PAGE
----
Rhythm & Alps - Part 2

By Rachel Froggatt, Janine Swail and Charlotte Rose

Date / Venue: December 30-31 - Cardrona Valley, Wanak

Day 2 at Rhythm and Alps dawned overcast as sleepy campers began to stir for the first time around 8am. We commando-rolled out of our tents and spent the first hour reliving the highlights from Day 1, agreeing that it was a three-way tie between Dub FX, Devilskin and the brutal game of Jenga we witnessed in the VIP tent. Slowly we got ourselves moving, although an unexpected battle with a local wasp saw one of us spend an hour sitting with a foot in the river. Another wandered off to check out the showering facilities and returned dismayed, reporting that these were not only communal but unisex, essentially made up of a giant sprinkler system under which hundreds of toned and tanned millennials were stood, flexing their muscles and flirting away. After a quick brainstorm we piled into the car heading to the showers at the local pool facilities in Wanaka. On arrival, we realised we weren’t the only clever cookies to think of this, but it proved a great solution for a fee of only $5 and the showers were vaguely warm. After a massive feast in town to energy-load, we were on our way back to Cardrona anticipating yet another epic day in the music site as we headed toward 2017.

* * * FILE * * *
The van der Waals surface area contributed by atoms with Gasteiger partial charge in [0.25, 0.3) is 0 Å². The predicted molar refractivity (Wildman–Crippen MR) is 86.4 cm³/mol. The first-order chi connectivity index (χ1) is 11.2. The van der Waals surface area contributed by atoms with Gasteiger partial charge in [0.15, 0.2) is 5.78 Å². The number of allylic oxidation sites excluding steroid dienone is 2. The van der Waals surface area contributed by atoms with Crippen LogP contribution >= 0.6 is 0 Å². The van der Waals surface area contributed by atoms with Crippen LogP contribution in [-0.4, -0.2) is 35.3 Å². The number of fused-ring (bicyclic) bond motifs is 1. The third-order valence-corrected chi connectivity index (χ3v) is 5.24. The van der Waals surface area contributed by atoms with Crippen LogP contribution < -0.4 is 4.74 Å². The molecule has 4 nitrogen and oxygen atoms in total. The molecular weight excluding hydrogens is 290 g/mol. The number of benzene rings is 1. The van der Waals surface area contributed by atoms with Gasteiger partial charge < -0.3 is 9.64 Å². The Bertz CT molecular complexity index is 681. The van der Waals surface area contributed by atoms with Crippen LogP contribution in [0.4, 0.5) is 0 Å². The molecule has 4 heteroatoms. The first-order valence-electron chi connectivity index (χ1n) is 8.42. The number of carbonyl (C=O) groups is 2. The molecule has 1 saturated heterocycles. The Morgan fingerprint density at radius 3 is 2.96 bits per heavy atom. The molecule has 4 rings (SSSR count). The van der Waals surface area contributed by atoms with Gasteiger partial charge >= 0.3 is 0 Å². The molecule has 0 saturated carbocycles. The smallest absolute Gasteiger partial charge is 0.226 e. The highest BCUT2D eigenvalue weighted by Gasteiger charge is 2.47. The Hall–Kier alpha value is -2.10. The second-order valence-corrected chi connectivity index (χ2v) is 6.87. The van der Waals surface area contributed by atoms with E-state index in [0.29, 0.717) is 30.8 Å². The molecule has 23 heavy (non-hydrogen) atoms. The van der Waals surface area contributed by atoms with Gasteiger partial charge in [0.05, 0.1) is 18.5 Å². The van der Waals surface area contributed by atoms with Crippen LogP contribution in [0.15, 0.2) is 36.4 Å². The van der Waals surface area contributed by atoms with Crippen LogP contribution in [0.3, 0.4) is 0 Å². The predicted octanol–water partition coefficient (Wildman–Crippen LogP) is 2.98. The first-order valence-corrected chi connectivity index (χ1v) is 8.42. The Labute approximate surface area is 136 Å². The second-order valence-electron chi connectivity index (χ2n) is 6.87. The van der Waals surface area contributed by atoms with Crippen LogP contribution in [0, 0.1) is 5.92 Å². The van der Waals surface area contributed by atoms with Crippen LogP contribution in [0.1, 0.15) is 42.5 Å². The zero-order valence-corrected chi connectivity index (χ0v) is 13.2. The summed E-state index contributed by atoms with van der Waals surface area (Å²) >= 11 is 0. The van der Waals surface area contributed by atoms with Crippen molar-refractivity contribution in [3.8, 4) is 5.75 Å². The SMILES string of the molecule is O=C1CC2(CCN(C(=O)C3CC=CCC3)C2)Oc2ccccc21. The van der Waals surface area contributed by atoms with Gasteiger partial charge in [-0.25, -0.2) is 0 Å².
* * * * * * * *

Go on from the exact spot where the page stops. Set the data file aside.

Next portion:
Trotting through the gates, we topped up our microchip bracelets and off we went again. This time, a day older and therefore much wiser, we avoided the watered down lager and this time hit the cocktail bar in the VIP area for the first time. From our perch on the wooden seats out front, we caught the end of Gareth Thomas’ set on the main ‘Alpine Stage’. He was followed by Spikey Tee, one of London’s original “rude boys”, a 20-year veteran, hip hop pioneer and founding member of The Sindecut. Now an Australian resident, the DJ proved very popular with the late afternoon crowd. Shortly after that, Isaac Chambers took to the stage for an electronic set. He did not appeal to us, talking almost more than playing. Frustrated with the lack of music, we decided to head back around to check out Stage 2, ‘Where the Wild Things Are’ and Stage 3, ‘The Cabin’. At that point, neither were pumping, despite David Boogie and T-Bone being in situ, respectively.